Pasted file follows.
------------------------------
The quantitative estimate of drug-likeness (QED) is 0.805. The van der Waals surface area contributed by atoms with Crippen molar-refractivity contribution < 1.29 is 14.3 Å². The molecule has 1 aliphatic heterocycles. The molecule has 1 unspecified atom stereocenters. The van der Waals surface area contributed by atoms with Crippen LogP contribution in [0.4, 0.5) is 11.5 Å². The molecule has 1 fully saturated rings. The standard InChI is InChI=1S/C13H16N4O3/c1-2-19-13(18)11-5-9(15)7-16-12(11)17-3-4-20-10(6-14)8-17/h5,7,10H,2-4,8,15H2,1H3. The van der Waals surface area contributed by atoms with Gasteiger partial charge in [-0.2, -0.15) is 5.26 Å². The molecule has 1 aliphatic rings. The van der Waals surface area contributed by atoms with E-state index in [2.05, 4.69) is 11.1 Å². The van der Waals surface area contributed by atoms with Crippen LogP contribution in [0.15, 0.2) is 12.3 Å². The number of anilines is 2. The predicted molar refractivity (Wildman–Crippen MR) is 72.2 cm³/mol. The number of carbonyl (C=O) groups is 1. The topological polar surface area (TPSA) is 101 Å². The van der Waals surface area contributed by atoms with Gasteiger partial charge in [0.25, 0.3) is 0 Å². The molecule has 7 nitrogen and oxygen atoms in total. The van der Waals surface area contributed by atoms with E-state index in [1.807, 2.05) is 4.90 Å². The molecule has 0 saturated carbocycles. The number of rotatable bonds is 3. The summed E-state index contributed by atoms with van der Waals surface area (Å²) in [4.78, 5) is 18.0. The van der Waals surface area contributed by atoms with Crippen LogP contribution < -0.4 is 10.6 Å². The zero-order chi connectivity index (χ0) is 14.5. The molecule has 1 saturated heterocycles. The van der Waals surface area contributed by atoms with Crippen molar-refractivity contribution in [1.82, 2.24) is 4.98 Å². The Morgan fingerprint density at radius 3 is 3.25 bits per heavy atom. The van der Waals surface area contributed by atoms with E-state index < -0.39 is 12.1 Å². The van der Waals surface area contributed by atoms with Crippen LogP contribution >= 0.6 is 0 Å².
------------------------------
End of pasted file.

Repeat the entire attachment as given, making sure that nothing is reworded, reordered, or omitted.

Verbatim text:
The quantitative estimate of drug-likeness (QED) is 0.805. The van der Waals surface area contributed by atoms with Crippen molar-refractivity contribution < 1.29 is 14.3 Å². The molecule has 1 aliphatic heterocycles. The molecule has 1 unspecified atom stereocenters. The van der Waals surface area contributed by atoms with Crippen LogP contribution in [0.4, 0.5) is 11.5 Å². The molecule has 1 fully saturated rings. The standard InChI is InChI=1S/C13H16N4O3/c1-2-19-13(18)11-5-9(15)7-16-12(11)17-3-4-20-10(6-14)8-17/h5,7,10H,2-4,8,15H2,1H3. The van der Waals surface area contributed by atoms with Gasteiger partial charge in [-0.2, -0.15) is 5.26 Å². The molecule has 1 aliphatic rings. The van der Waals surface area contributed by atoms with E-state index in [2.05, 4.69) is 11.1 Å². The van der Waals surface area contributed by atoms with Crippen LogP contribution in [0.15, 0.2) is 12.3 Å². The number of anilines is 2. The predicted molar refractivity (Wildman–Crippen MR) is 72.2 cm³/mol. The number of carbonyl (C=O) groups is 1. The topological polar surface area (TPSA) is 101 Å². The van der Waals surface area contributed by atoms with Gasteiger partial charge in [0.25, 0.3) is 0 Å². The molecule has 7 nitrogen and oxygen atoms in total. The van der Waals surface area contributed by atoms with E-state index in [1.807, 2.05) is 4.90 Å². The molecule has 0 saturated carbocycles. The number of rotatable bonds is 3. The summed E-state index contributed by atoms with van der Waals surface area (Å²) in [4.78, 5) is 18.0. The van der Waals surface area contributed by atoms with Crippen LogP contribution < -0.4 is 10.6 Å². The zero-order chi connectivity index (χ0) is 14.5. The molecule has 1 saturated heterocycles. The van der Waals surface area contributed by atoms with Crippen molar-refractivity contribution in [1.82, 2.24) is 4.98 Å². The Morgan fingerprint density at radius 3 is 3.25 bits per heavy atom. The van der Waals surface area contributed by atoms with E-state index < -0.39 is 12.1 Å². The van der Waals surface area contributed by atoms with Crippen LogP contribution >= 0.6 is 0 Å².